I’m making samples of flavored vinegars, infused with fruit, spices, and herbs, for Maine Garden Day, and thought you’d like to see the process! It’s pretty straight forward, and the flavor combinations and uses for the finished vinegar are close to endless.
I won’t start with asking if you’re sick of the ‘same ole boring vinegar,’ since really, what does that even mean- but I know I am enticed by the rows of flavored vinegars down at Leroux Kitchens
. The price can be a little steep or at least seem like a non-essential item, great for gifts but not one you’re buying for yourself. Infusing vinger is so easy that it’s a quick, creative kitchen project with great rewards.
Here’s a lemon, dill, peppercorn vinegar, with 4 sprigs of fresh dill, the peel of one lemon, and a teaspoon of whole, black peppercorns. This vinegar will go well on poached seafood or salad dressings (they’re all good for salad dressings!). I’m also thinking in a potato salad, coleslaw, beets salad, or three bean salad.
Generally speaking, use 3 to 4 (4 inch) sprigs of fresh herbs per pint of vinegar. If you are growing your own herbs, pick them in the morning and before they have had a chance to flower, as flowered herbs can be bitter. Wash and dry your herbs well and dip them in a bleach solution of 1 teaspoon bleach to 6 cups of water. Dry thoroughly and place into sterilized glass jars.
Fresh raspberries (left) will make a vinegar that of course will make a great raspberry vinaigrette, but also in slaws and fruit salads, and splashed on fish and chicken. Fresh tarragon (right) is great whether you think you like a liquorish flavor or not. Again, salad dressings, seafood, chicken, or over blanched, sliced vegetables. This flavor lends itself to hollandaise and bearnaise sauces too.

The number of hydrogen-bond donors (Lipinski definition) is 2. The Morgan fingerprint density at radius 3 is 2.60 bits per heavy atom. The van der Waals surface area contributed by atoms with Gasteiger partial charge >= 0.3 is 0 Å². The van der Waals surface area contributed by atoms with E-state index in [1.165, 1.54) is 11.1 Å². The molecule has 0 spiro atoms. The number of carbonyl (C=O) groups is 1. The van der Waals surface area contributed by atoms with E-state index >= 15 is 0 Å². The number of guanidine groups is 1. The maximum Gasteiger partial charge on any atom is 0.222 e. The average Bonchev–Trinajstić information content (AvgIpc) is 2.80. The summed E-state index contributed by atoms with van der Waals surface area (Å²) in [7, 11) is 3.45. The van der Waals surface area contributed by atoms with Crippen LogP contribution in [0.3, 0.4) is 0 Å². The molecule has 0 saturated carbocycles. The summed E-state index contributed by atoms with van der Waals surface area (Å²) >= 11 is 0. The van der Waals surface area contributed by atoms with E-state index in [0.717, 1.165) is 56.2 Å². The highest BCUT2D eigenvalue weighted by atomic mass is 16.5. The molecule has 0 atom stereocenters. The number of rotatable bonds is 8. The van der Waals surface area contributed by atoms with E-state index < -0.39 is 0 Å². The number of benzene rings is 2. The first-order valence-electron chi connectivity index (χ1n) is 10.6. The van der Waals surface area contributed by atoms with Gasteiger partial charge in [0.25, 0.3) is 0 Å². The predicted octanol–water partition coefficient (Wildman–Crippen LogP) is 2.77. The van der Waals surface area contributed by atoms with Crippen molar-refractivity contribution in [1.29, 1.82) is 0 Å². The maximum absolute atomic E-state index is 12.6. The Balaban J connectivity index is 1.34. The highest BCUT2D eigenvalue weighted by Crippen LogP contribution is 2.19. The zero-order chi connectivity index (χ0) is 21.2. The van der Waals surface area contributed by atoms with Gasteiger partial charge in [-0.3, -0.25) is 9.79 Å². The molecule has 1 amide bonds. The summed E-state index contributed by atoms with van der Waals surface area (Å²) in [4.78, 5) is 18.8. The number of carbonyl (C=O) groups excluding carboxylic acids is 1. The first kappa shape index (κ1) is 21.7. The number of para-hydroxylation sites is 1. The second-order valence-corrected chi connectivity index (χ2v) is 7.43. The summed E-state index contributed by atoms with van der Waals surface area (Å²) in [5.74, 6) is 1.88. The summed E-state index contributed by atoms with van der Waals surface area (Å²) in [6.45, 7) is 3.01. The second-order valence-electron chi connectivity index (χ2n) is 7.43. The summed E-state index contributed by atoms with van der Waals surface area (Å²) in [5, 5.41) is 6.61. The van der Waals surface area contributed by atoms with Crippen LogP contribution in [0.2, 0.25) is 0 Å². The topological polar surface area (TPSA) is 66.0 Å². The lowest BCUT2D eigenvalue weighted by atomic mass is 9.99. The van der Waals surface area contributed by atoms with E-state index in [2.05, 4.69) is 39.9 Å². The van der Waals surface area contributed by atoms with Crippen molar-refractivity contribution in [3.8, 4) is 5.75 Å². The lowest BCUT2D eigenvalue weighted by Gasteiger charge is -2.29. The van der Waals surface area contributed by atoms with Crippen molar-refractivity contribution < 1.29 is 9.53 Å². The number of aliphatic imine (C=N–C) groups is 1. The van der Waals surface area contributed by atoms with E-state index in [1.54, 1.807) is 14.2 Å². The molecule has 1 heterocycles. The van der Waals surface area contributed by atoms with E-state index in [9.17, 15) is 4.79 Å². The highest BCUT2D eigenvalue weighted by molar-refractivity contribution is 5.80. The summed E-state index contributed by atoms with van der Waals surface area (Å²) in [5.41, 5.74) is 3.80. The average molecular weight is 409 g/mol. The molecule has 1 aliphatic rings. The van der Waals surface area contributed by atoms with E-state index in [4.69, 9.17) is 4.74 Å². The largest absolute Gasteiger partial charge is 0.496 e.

Use one cup of fresh fruit per pint of vinegar, and slightly bruise the fruit before adding to a sterilized jar. I rolled them roughly in the paper towel I was using to dry them off. I also roughed up the herbs before adding them to the jars; I just folded the paper towel over them and smashed them.
I used white vinegar, since it is the cheapest and has the most neutral flavor. You can use cider or wine vinegar, but it will add its own flavor.
Bring the vinegar to an almost boil and ladle over your herbs, fruit, spices, etc. Cap the jars (any non-reactive lid can be used), and store at room temperature in a cool, dark place for two to three weeks.
Taste the vinegar and see if it needs a little more time to infuse. If not, strain the vinegar through a cheese cloth lined strainer. If it’s too strong, dilute the flavored vinegar with some plain vinegar.
Your vinegar will last the longest in the refrigerator, up to 8 months. On the shelf, it will last about 3 before it starts to discolor or spoil. While you often see flavored vinegars displayed in a sunny window, this is a bad spot to store your vinegars, as the heat will break down the flavors.
Safety note: This process applied to flavored vinegar only. If you are looking to infuse oil, please read up on the subject, due to the danger of botulism. Infused oil must be stored in the refrigerator (just stick to vinegar, it’s easier and safer!).
3 to 4 sprigs of fresh herbs
1 teaspoon whole, dried spices
1 cup fresh fruit
2 cups white vinegar
Sterilize jars by boiling for 10 minutes. Wash and scald lids in boiling water. Bring vinegar to a near boil (190*F).
Wash herbs, dip in a bleach dip, and dry. Fill jars with desired herbs, spices, and fruits. Ladle hot vinegar into jars and apply lids.
Store in a cool, dark place for 3 weeks. Taste vinegar and strain. Store in the refrigerator for up to 8 months.